Thursday, 13 December 2012

Anticoagulants, herbal remedies and being on your guard, part 2

This is the second in a small series of posts about remedies and medicines I have found out interact badly with anticoagulants yet contain no warnings, or hidden warnings, to that effect on their packaging. The first post, about arnica, is here.

This post is about that pregnancy staple, Pregnacare.

To be fair to Pregnacare, this is slightly different, because Pregnacare is OK with aspirin and heparin, but it is not OK with warfarin or other oral (taken by mouth) anticoagulants.

And that information is, bizarrely, not included in the information leaflet that comes in the box, but is instead in small print on the side of the box under the title 'Food Supplement'.

So I contend that almost no-one reads it. I nearly didn't, except the box just haappened to be on my bedside table, and just happened to have that side facing me, and I just happen to be spending a lot of time on my bed right now, so I just happened to read it.

Believe me, I've taken Pregnacare on and off for four YEARS now, and it's the first time I've read it.

Here's a bad picture of the warning:

In case you can't read it (and I don't know why my camera won't allow me to take a better picture than that, I held the box right next to a lamp for goodness' sake) the second paragraph says:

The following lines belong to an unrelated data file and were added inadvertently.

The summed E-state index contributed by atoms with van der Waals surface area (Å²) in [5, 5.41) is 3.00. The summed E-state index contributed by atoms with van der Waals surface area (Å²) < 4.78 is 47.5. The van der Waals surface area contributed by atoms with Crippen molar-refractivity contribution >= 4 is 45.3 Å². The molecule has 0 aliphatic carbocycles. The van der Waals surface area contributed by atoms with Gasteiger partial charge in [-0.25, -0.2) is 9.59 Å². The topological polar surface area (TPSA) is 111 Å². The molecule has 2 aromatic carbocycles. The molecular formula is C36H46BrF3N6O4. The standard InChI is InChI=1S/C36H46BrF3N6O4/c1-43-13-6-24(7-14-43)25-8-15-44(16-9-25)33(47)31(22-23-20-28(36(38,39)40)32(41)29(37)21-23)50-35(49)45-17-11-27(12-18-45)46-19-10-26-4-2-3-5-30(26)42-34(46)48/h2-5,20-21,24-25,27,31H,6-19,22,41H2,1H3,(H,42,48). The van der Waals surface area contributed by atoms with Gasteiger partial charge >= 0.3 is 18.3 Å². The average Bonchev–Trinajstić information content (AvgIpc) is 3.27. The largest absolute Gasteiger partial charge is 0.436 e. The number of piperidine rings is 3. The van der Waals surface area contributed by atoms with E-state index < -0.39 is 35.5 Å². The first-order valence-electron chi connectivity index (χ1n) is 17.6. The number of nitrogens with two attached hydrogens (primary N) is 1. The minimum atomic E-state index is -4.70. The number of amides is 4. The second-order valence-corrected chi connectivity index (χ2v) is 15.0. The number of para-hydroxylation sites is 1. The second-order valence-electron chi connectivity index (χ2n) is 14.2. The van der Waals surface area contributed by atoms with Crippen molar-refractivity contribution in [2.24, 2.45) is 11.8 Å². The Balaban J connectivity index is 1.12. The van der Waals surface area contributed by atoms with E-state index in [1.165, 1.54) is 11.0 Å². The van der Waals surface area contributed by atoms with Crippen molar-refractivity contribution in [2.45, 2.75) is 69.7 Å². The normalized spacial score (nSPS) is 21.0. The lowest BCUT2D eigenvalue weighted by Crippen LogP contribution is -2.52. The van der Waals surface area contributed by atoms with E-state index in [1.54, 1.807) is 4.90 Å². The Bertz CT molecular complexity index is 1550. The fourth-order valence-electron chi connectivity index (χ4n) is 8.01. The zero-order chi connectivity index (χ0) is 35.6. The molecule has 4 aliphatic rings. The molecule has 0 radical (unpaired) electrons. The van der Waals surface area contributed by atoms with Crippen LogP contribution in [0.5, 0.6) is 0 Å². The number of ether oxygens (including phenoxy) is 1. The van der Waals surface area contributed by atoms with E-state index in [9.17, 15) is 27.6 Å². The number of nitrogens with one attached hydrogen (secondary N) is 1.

As pregnacare contains vitamin K, if you are taking oral anticoagulants (e.g. warfarin)do not take Pregnacare except on the advice of a doctor. Vitamin K is not known to specifically interact with the action of aspirin or heparin.

And this is in white text on a quite dark green background, in letters that can only be about one millimetre high.

If you're visually impaired, forget it, you won't be able to read that. And the leaflet inside, which is where you usually expect to find contraindications? Nothing but a big fluff for Pregnacare and it's various products.

I find this very concerning.

Thankfully for me, heparin is OK with Pregnacare, but what if you were on warfarin? I have never heard a midwife or chemist's shop assistant or a doctor or anyone mention that Pregnacare isn't totally safe to take.

And most of us are not clued up on vitamin K and its effects on prescription drugs.

We're back to that notion of informed choice. We can only make one if we are informed. And I believe that manufacturers of vitamins, herbal remedies and, ahem, food supplements, have a duty of care to make sure we are properly informed.

Which means putting the information in at least 12 point font, in black text on a white background, in the main leaflet that goes inside the box because that is where we consumers expect that kind of information to go.

Hiding it on the side of a box in teeny tiny writing, in white on green, under the title *Food Supplement*, for crying out loud, is just not good enough.

You hear me, Pregnacare? We expect and deserve better. Hop to it.


  1. Herbal Remedies refers to the use of a plant's seeds, berries, Herbal Remedies roots, leaves, bark, or flowers for medicinal purposes

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